The football Premier League is bucking the business confidence trend with analysis showing that spending by clubs during this year’s summer transfer window hit an all-time high, new ownership acting as a catalyst for their collective deep pockets.
Premier League clubs’ gross transfer spending totalled £1.9bn in the summer 2022 window, the highest spend ever recorded in a single transfer window by a margin of £487.8m, according to Deloitte’s Sports Business Group.
The previous record was set in the 2017 summer transfer window, when clubs spent £1.4bn. With the January transfer window still to come, the 2022/23 season already has the highest gross transfer spend since the two-window season began at £1.92bn, narrowly ahead of 2017/18 (£1.86bn).
Tim Bridge, lead partner in Deloitte’s Sports Business Group, said the record level of spending during this transfer window is a clear indication of Premier League clubs’ confidence, as fans return to stadia and a new broadcast cycle begins.
“It’s now become part and parcel of the Premier League that clubs are willing to pay significant sums to maximise performance. This season, the desire to acquire playing talent has reached new levels as the pressure for clubs to stay in the competition is higher than ever before.
“Recent years have demonstrated the risks of clubs sustaining high levels of spend while failing to get their financial house in order. Particularly in the current economic climate, as costs begin to rise, the importance of retaining financial stability off the pitch should be as much a focus for clubs as ensuring their success on it,” Bridge said.
What were the key drivers behind this record-breaking window?
New owners and managers
New ownership acted as a catalyst for increased spending this summer. Chelsea spent more than any other Premier League club – £157.8m more than last summer and £53.3m more than the next biggest spenders, Manchester United, at £202m.
Football finance expert, co-host of viral podcast ‘The Price of Football’ and chartered accountant Kieran Maguire said: “There have been takeovers at both Chelsea and Newcastle in the last 12 months, and the new senior management teams have been amongst the biggest spenders over the summer. In addition, Nottingham Forest was promoted to the Premier League for the first time in over 20 years and the club’s owner has sanctioned a significant transfer spend to try to ensure they stay in the division.”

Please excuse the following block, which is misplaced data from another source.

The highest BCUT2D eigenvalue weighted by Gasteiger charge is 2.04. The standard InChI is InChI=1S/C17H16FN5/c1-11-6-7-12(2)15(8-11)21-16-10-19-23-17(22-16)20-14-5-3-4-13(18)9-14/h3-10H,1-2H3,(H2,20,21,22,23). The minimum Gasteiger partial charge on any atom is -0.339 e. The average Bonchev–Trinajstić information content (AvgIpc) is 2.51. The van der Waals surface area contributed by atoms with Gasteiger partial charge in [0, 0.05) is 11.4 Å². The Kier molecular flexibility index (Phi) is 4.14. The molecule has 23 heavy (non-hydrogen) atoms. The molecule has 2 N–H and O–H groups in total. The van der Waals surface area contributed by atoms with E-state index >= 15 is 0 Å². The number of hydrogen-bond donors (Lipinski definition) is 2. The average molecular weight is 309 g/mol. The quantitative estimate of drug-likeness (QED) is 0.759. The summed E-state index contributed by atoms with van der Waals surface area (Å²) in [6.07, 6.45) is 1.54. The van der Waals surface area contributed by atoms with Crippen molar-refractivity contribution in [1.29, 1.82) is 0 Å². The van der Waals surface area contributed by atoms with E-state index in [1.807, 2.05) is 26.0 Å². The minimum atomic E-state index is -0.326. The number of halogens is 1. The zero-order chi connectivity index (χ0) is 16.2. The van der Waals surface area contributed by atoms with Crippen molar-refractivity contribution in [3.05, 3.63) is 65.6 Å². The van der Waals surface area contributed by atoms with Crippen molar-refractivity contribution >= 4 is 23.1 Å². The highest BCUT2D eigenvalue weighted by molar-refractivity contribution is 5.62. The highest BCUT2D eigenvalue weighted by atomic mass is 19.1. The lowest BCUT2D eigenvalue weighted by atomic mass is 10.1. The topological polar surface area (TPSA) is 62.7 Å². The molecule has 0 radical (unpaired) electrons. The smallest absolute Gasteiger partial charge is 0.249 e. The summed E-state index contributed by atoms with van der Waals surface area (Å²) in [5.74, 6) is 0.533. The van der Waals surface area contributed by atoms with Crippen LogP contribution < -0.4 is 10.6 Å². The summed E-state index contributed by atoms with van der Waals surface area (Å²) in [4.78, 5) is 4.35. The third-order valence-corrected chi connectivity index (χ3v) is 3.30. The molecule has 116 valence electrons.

The managers at Manchester United, Spurs and Aston Villa have all been in their position for less than a year, and the summer 2022 transfer window was an opportunity to mould the squads into the type of player and style that they prefer. “This is a costly exercise,” Maguire added.
Financial pressure easing after the pandemic
With a season of full stadia helping to alleviate COVID-19-induced financial difficulties, fewer clubs have resorted to loan deals than in the previous summer window; just 10% of players signed by Premier League clubs in summer 2022 were signed on loan deals, compared to 14% in the 2021 summer transfer window. The proportion of players being signed for no fee also declined, but only slightly, to 19% in 2022 down from 22% in 2021.
“Transfer spending was more cautious in 2020 and 2021 because of the uncertainty in relation to matches playing in front of paying audiences. The expectation of full stadia in 2022/23 has allowed clubs to budget more generously,” Maguire said.
Spending across the ‘big five’
Gross transfer spend across Europe’s ‘big five’ leagues (Premier League, La Liga, Bundesliga, Ligue 1 and Serie A) totalled €4.5bn in this summer’s window, a 52% increase on the previous year. Despite this growth, spending among Europe’s top leagues has not quite returned to pre-COVID-19 levels; the three-year average between 2017-19 was €4.7bn.
Premier League clubs’ €2.2bn gross spend was almost three times higher than the Serie A league (€749.2m), and more than four times the €484.1m spent by clubs in the Bundesliga.
“The Premier League has the biggest broadcast deals in football, and this has given it an advantage over other European leagues who have been hit relatively harder by COVID,” Maguire explained.
Matchday income in the Premier League is only about 14% of total, whereas it represents a much higher proportion of income for the other big five European leagues, Maguire explained. “The new broadcast deals signed by the Premier League for USA and Scandinavia in particular are a sign of the attraction of the product.”
Relegation from the Premier League can also result in a decrease in income of about £50m in the first season, even with parachute payments, and that sum can double within three years. “Clubs therefore have an incentive to spend on transfers to avoid relegation. Similarly, there are usually six clubs at the top of the Premier League competing for four Champions League places, which can be worth over £100m if a club gets to the final stages,” Maguire says. “Therefore, there is an incentive for clubs at the top to spend more on talent recruitment too.”
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